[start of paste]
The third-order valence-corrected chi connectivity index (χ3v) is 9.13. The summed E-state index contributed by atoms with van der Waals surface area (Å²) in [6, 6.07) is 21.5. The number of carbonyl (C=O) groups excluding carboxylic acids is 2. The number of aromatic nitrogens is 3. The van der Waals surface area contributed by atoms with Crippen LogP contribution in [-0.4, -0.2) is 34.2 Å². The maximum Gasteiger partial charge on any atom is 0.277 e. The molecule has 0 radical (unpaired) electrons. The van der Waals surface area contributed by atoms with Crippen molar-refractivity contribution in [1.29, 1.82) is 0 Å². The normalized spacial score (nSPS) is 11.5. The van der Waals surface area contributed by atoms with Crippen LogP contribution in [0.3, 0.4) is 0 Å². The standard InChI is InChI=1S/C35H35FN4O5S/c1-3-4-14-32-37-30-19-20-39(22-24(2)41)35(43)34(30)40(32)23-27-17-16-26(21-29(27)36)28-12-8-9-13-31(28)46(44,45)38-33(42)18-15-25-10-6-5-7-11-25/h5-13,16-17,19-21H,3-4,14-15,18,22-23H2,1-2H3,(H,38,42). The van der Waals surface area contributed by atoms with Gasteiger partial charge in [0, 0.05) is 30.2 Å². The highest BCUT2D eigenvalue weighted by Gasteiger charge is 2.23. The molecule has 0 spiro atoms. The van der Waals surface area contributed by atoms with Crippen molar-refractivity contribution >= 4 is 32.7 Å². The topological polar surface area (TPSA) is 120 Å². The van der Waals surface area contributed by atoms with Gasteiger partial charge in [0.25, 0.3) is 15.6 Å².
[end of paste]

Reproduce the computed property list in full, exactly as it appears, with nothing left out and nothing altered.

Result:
The third-order valence-corrected chi connectivity index (χ3v) is 9.13. The summed E-state index contributed by atoms with van der Waals surface area (Å²) in [6, 6.07) is 21.5. The number of carbonyl (C=O) groups excluding carboxylic acids is 2. The number of aromatic nitrogens is 3. The van der Waals surface area contributed by atoms with Crippen LogP contribution in [-0.4, -0.2) is 34.2 Å². The maximum Gasteiger partial charge on any atom is 0.277 e. The molecule has 0 radical (unpaired) electrons. The van der Waals surface area contributed by atoms with Crippen molar-refractivity contribution in [1.29, 1.82) is 0 Å². The normalized spacial score (nSPS) is 11.5. The van der Waals surface area contributed by atoms with Crippen LogP contribution in [0.3, 0.4) is 0 Å². The standard InChI is InChI=1S/C35H35FN4O5S/c1-3-4-14-32-37-30-19-20-39(22-24(2)41)35(43)34(30)40(32)23-27-17-16-26(21-29(27)36)28-12-8-9-13-31(28)46(44,45)38-33(42)18-15-25-10-6-5-7-11-25/h5-13,16-17,19-21H,3-4,14-15,18,22-23H2,1-2H3,(H,38,42). The van der Waals surface area contributed by atoms with Gasteiger partial charge in [0, 0.05) is 30.2 Å². The highest BCUT2D eigenvalue weighted by Gasteiger charge is 2.23. The molecule has 0 spiro atoms. The van der Waals surface area contributed by atoms with Crippen molar-refractivity contribution >= 4 is 32.7 Å². The topological polar surface area (TPSA) is 120 Å². The van der Waals surface area contributed by atoms with Gasteiger partial charge in [0.25, 0.3) is 15.6 Å².